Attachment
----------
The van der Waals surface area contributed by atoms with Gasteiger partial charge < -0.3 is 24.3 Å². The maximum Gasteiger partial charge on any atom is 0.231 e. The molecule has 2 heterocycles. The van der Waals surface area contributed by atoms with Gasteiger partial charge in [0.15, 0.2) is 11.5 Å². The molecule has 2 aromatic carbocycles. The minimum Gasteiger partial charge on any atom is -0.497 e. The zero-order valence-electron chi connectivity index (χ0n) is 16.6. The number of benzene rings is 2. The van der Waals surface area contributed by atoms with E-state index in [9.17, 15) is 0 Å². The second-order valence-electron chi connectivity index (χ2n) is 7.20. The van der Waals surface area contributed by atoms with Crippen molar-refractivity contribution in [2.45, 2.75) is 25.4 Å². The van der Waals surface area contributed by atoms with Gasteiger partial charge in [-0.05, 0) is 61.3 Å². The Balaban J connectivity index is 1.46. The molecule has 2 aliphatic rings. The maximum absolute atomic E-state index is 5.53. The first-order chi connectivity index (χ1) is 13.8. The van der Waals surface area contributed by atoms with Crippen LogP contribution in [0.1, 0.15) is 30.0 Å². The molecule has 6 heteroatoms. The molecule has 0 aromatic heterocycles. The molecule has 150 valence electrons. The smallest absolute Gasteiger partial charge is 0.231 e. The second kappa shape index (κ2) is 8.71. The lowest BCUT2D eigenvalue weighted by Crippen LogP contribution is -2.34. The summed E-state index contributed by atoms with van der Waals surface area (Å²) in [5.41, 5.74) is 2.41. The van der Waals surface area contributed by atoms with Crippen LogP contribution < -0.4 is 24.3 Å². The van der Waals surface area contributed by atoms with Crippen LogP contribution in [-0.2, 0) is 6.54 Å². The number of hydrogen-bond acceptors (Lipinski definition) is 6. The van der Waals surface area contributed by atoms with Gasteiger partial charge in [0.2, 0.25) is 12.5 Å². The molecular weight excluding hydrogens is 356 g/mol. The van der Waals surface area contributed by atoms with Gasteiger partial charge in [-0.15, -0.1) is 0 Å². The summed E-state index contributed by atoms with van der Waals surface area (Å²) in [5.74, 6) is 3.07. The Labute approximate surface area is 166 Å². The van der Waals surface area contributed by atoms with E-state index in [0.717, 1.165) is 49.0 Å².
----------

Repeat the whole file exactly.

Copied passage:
The van der Waals surface area contributed by atoms with Gasteiger partial charge < -0.3 is 24.3 Å². The maximum Gasteiger partial charge on any atom is 0.231 e. The molecule has 2 heterocycles. The van der Waals surface area contributed by atoms with Gasteiger partial charge in [0.15, 0.2) is 11.5 Å². The molecule has 2 aromatic carbocycles. The minimum Gasteiger partial charge on any atom is -0.497 e. The zero-order valence-electron chi connectivity index (χ0n) is 16.6. The number of benzene rings is 2. The van der Waals surface area contributed by atoms with E-state index in [9.17, 15) is 0 Å². The second-order valence-electron chi connectivity index (χ2n) is 7.20. The van der Waals surface area contributed by atoms with Crippen molar-refractivity contribution in [2.45, 2.75) is 25.4 Å². The van der Waals surface area contributed by atoms with Gasteiger partial charge in [-0.05, 0) is 61.3 Å². The Balaban J connectivity index is 1.46. The molecule has 2 aliphatic rings. The maximum absolute atomic E-state index is 5.53. The first-order chi connectivity index (χ1) is 13.8. The van der Waals surface area contributed by atoms with Crippen LogP contribution in [0.1, 0.15) is 30.0 Å². The molecule has 6 heteroatoms. The molecule has 0 aromatic heterocycles. The molecule has 150 valence electrons. The smallest absolute Gasteiger partial charge is 0.231 e. The second kappa shape index (κ2) is 8.71. The lowest BCUT2D eigenvalue weighted by Crippen LogP contribution is -2.34. The summed E-state index contributed by atoms with van der Waals surface area (Å²) in [5.41, 5.74) is 2.41. The van der Waals surface area contributed by atoms with Crippen LogP contribution < -0.4 is 24.3 Å². The van der Waals surface area contributed by atoms with Crippen LogP contribution in [-0.2, 0) is 6.54 Å². The number of hydrogen-bond acceptors (Lipinski definition) is 6. The van der Waals surface area contributed by atoms with Gasteiger partial charge in [0.2, 0.25) is 12.5 Å². The molecular weight excluding hydrogens is 356 g/mol. The van der Waals surface area contributed by atoms with Gasteiger partial charge in [-0.15, -0.1) is 0 Å². The summed E-state index contributed by atoms with van der Waals surface area (Å²) in [5.74, 6) is 3.07. The Labute approximate surface area is 166 Å². The van der Waals surface area contributed by atoms with E-state index in [0.717, 1.165) is 49.0 Å².